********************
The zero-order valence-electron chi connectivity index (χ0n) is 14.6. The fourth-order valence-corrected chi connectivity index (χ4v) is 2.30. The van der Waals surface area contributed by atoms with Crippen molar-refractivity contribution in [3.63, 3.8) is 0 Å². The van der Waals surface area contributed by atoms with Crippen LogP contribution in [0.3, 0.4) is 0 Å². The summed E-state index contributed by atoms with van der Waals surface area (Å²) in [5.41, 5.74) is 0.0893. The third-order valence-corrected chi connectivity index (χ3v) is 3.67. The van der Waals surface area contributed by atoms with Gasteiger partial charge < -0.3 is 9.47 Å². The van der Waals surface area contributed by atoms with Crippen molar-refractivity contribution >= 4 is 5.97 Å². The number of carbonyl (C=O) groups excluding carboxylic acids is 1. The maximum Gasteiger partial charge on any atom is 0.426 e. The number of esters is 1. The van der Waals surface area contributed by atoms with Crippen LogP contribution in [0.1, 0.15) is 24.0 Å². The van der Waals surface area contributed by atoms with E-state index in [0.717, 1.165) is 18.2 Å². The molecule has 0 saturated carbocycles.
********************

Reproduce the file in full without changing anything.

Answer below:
The zero-order valence-electron chi connectivity index (χ0n) is 14.6. The fourth-order valence-corrected chi connectivity index (χ4v) is 2.30. The van der Waals surface area contributed by atoms with Crippen molar-refractivity contribution in [3.63, 3.8) is 0 Å². The van der Waals surface area contributed by atoms with Crippen LogP contribution in [0.3, 0.4) is 0 Å². The summed E-state index contributed by atoms with van der Waals surface area (Å²) in [5.41, 5.74) is 0.0893. The third-order valence-corrected chi connectivity index (χ3v) is 3.67. The van der Waals surface area contributed by atoms with Gasteiger partial charge < -0.3 is 9.47 Å². The van der Waals surface area contributed by atoms with Crippen molar-refractivity contribution >= 4 is 5.97 Å². The number of carbonyl (C=O) groups excluding carboxylic acids is 1. The maximum Gasteiger partial charge on any atom is 0.426 e. The number of esters is 1. The van der Waals surface area contributed by atoms with Crippen LogP contribution in [0.1, 0.15) is 24.0 Å². The van der Waals surface area contributed by atoms with E-state index in [0.717, 1.165) is 18.2 Å². The molecule has 0 saturated carbocycles.